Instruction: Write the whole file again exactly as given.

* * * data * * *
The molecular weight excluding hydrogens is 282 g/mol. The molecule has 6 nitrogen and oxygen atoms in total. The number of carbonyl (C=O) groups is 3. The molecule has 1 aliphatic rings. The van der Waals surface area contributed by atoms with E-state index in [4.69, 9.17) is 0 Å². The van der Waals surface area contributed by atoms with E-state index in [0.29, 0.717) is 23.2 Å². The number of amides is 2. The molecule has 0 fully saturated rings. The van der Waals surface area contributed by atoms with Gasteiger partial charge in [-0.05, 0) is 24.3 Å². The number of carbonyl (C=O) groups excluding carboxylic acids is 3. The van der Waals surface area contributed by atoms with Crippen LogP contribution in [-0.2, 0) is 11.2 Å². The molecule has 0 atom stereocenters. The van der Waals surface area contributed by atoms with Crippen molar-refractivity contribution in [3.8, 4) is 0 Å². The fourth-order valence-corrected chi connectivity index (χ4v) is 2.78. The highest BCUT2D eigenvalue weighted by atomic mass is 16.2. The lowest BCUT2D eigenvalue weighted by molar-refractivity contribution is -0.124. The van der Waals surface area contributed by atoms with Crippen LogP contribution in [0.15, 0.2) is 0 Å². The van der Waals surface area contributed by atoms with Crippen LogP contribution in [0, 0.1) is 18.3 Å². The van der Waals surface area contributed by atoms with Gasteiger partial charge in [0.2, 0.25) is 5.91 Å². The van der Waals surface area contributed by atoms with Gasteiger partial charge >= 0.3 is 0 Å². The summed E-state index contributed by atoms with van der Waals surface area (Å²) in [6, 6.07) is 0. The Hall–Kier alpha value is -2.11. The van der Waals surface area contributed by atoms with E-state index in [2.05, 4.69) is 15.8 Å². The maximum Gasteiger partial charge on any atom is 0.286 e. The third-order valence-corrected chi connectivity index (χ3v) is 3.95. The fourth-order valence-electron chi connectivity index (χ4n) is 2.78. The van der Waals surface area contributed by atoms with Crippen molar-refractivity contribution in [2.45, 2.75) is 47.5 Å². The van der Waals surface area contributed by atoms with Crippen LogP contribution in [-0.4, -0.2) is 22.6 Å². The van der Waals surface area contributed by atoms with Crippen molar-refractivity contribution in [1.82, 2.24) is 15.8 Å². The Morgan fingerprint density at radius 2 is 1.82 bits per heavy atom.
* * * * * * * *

The molecular weight excluding hydrogens is 282 g/mol. The molecule has 6 nitrogen and oxygen atoms in total. The number of carbonyl (C=O) groups is 3. The molecule has 1 aliphatic rings. The van der Waals surface area contributed by atoms with E-state index in [4.69, 9.17) is 0 Å². The van der Waals surface area contributed by atoms with E-state index in [0.29, 0.717) is 23.2 Å². The number of amides is 2. The molecule has 0 fully saturated rings. The van der Waals surface area contributed by atoms with Gasteiger partial charge in [-0.05, 0) is 24.3 Å². The number of carbonyl (C=O) groups excluding carboxylic acids is 3. The van der Waals surface area contributed by atoms with Crippen LogP contribution in [-0.2, 0) is 11.2 Å². The molecule has 0 atom stereocenters. The van der Waals surface area contributed by atoms with Crippen molar-refractivity contribution in [3.8, 4) is 0 Å². The fourth-order valence-corrected chi connectivity index (χ4v) is 2.78. The highest BCUT2D eigenvalue weighted by atomic mass is 16.2. The lowest BCUT2D eigenvalue weighted by molar-refractivity contribution is -0.124. The van der Waals surface area contributed by atoms with Crippen LogP contribution in [0.15, 0.2) is 0 Å². The van der Waals surface area contributed by atoms with Crippen LogP contribution in [0, 0.1) is 18.3 Å². The van der Waals surface area contributed by atoms with Gasteiger partial charge in [0.2, 0.25) is 5.91 Å². The van der Waals surface area contributed by atoms with Gasteiger partial charge >= 0.3 is 0 Å². The summed E-state index contributed by atoms with van der Waals surface area (Å²) in [6, 6.07) is 0. The Hall–Kier alpha value is -2.11. The van der Waals surface area contributed by atoms with E-state index in [2.05, 4.69) is 15.8 Å². The maximum Gasteiger partial charge on any atom is 0.286 e. The third-order valence-corrected chi connectivity index (χ3v) is 3.95. The fourth-order valence-electron chi connectivity index (χ4n) is 2.78. The van der Waals surface area contributed by atoms with Crippen molar-refractivity contribution in [2.45, 2.75) is 47.5 Å². The van der Waals surface area contributed by atoms with Crippen LogP contribution in [-0.4, -0.2) is 22.6 Å². The van der Waals surface area contributed by atoms with Crippen molar-refractivity contribution in [1.82, 2.24) is 15.8 Å². The Morgan fingerprint density at radius 2 is 1.82 bits per heavy atom.